Month: May 2015

The game changer

Game changer

Anytime we hear the slam of a door and the pitter-patter (or thuds) of little feet, we expect that there will shortly be another guest in our bed. But not lately. Now that Steven can read, the first thing he does when he wakes up (even with squinty, it’s-too-bright eyes) is to go right out the front door to bring in the newspaper and pull out the comics.

The impossible choice

The headlines alone are enough to make you weep.

Isis in Libya: Families forced to marry girls as young as 12 to fighters for protection as clinics see growing number of miscarriages and STDs

ISIS Sex Slave Price: 1- to 9-Y-O Christian, Yazidi Girls Sold for $172

UN official on life under ISIS: ‘Girls are being stripped naked, examined in slave bazaars’ (and don’t forget the “young woman who was married over 20 times, forced to undergo surgery to restore her virginity at the end of each coerced union”)

ISIS impregnates 9-year-old girl

ISIS seizes key Iraqi city: What happens now? Group uses bulldozers, suicide bombers to take city

Isis seizes Palmyra – live updates: Militants behead men as ancient city falls to terror group

When I read Ann Voskamp’s compelling blog post about her recent trip to Iraq, I was stricken to the heart by her words and photographs. They turned away my eyes from my self-centeredness and forced me to look into the eyes of my suffering sisters and brothers.

I am struggling to find words of my own, but Ann puts it so well. Her flexible use of grammar, instead of annoying me, seems to embody the floundering, grasping-at-straws efforts to put into type the horrific realities of so many people. REAL people, who live and breathe and hope and hurt.


I am so thankful for Ann’s responsible blogging, which doesn’t just break your heart and leave you in paralyzed mourning, but presents a story of hope, reminding us that WE CAN fight against the darkness.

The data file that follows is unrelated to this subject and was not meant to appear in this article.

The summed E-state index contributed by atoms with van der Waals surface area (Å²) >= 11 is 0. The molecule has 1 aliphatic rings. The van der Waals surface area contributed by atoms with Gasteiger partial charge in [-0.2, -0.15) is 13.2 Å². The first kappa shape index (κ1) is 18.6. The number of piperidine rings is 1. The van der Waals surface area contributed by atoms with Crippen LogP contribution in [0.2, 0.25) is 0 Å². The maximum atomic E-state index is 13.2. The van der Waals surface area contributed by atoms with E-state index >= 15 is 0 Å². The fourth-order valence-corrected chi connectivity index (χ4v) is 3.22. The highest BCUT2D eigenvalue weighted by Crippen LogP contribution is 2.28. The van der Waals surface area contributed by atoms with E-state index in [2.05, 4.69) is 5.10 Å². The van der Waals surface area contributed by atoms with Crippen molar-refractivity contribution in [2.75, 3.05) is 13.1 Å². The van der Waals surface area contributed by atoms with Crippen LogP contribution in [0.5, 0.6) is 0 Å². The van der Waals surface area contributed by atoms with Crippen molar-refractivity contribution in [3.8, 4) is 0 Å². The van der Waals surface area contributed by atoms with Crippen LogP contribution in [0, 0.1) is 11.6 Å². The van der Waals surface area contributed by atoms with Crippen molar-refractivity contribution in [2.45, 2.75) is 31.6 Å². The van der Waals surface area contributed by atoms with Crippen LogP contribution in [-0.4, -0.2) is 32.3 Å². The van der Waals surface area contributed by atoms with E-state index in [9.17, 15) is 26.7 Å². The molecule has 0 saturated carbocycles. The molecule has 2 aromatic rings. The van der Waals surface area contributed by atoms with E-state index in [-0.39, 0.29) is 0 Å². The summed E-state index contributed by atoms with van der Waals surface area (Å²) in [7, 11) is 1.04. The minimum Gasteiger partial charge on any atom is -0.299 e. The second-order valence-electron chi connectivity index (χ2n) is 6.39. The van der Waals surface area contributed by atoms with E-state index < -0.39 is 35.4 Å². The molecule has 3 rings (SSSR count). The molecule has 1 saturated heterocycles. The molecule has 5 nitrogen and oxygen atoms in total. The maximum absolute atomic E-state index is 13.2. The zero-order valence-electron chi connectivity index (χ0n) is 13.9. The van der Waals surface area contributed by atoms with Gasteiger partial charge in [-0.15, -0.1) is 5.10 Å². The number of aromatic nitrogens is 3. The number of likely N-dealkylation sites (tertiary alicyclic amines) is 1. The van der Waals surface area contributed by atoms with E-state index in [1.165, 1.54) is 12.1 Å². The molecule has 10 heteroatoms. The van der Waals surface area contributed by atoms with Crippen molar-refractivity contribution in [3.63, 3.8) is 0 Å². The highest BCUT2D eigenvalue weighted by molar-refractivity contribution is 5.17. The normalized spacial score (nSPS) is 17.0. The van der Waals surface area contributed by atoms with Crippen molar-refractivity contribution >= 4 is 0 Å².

We aren’t where we are, to just peripherally care about the people on the margins as some superfluous gesture or token nicety. The exact reason why you are where you are — is to risk everything for those being oppressed out there.

You are where you are — to help others where they are. The reason your hands are where they are in this world — is to give other people in this world a hand.

Because God forbid, you don’t get a roof over your head, food on your table and the safety of no bullets shattering your windows because you deserve more — you only get all that so that you get to serve more.

God forbid, you don’t get to live a comfortable life because you’re better — you only get your life so you get to make someone else’s life better with a bit of comfort.

God forbidyou don’t want to climb a ladder up to the American dream, when you could throw a lifeline down to people living your worst nightmare.This is your possible choice.

I trust Ann’s endorsement and vetting of the Preemptive Love Coalition. They are dedicated to providing funds where needed most, which is currently the people of Ramadi (reference Lynne Hybel’s blog post). There is also a second campaign to provide funds for helping these women to start their own businesses. And I love their commitment to finding solutions “for Iraqis, led by Iraqis.”

Please don’t just hear it from me. Read Ann’s posts for yourself.


I found this incredibly encouraging this morning:

[Mother Teresa says:] “we are not called to be successful but faithful.” This distinction is helpful for me as I barricade myself against the daily dread of setback. You need protection from the ebb and flow of three steps forward, five steps backward. You trip over disappointment and recalcitrance every day, and all becomes a muddle. God intends it to be, I think. For once you choose to hang out with folks who carry more burdens then they can bear, all bets seem to be off. Salivating for success keeps you from being faithful, keeps you from truly seeing whoever’s sitting in front of you. Embracing a strategy and an approach you can believe in is sometimes the best you can do you on any given day. If you surrender your need for results and outcomes, success becomes God’s business. I find it hard enough to just be faithful.

… Jesus was always too busy being faithful to worry about success. I’m not opposed to success; I just think we should accept it only if it is a byproduct of our fidelity. If our primary concern is results, we will choose to work only with those who give us good ones.

Gregory Boyle, Tattoos on the Heart